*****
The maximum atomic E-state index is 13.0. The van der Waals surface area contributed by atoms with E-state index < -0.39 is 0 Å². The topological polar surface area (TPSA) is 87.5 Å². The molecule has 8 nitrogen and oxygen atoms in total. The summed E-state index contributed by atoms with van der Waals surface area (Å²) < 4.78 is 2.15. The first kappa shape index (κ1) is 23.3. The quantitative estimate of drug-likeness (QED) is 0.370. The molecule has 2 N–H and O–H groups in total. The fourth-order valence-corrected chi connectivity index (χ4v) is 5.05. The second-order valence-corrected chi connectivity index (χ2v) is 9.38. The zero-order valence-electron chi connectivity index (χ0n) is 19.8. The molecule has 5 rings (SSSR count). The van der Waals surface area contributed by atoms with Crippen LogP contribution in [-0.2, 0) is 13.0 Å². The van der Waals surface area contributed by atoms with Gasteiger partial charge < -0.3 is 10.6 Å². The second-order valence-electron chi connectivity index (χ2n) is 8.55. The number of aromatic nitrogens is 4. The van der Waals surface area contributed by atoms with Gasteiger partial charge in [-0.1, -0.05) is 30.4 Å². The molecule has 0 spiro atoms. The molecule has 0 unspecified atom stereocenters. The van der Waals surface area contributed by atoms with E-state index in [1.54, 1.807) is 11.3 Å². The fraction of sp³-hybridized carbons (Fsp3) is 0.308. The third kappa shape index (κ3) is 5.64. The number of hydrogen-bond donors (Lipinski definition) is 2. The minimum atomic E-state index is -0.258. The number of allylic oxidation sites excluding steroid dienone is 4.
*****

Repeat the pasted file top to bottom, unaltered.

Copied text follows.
The maximum atomic E-state index is 13.0. The van der Waals surface area contributed by atoms with E-state index < -0.39 is 0 Å². The topological polar surface area (TPSA) is 87.5 Å². The molecule has 8 nitrogen and oxygen atoms in total. The summed E-state index contributed by atoms with van der Waals surface area (Å²) < 4.78 is 2.15. The first kappa shape index (κ1) is 23.3. The quantitative estimate of drug-likeness (QED) is 0.370. The molecule has 2 N–H and O–H groups in total. The fourth-order valence-corrected chi connectivity index (χ4v) is 5.05. The second-order valence-corrected chi connectivity index (χ2v) is 9.38. The zero-order valence-electron chi connectivity index (χ0n) is 19.8. The molecule has 5 rings (SSSR count). The van der Waals surface area contributed by atoms with Crippen LogP contribution in [-0.2, 0) is 13.0 Å². The van der Waals surface area contributed by atoms with Gasteiger partial charge < -0.3 is 10.6 Å². The second-order valence-electron chi connectivity index (χ2n) is 8.55. The number of aromatic nitrogens is 4. The van der Waals surface area contributed by atoms with Gasteiger partial charge in [-0.1, -0.05) is 30.4 Å². The molecule has 0 spiro atoms. The molecule has 0 unspecified atom stereocenters. The van der Waals surface area contributed by atoms with E-state index in [1.54, 1.807) is 11.3 Å². The fraction of sp³-hybridized carbons (Fsp3) is 0.308. The third kappa shape index (κ3) is 5.64. The number of hydrogen-bond donors (Lipinski definition) is 2. The minimum atomic E-state index is -0.258. The number of allylic oxidation sites excluding steroid dienone is 4.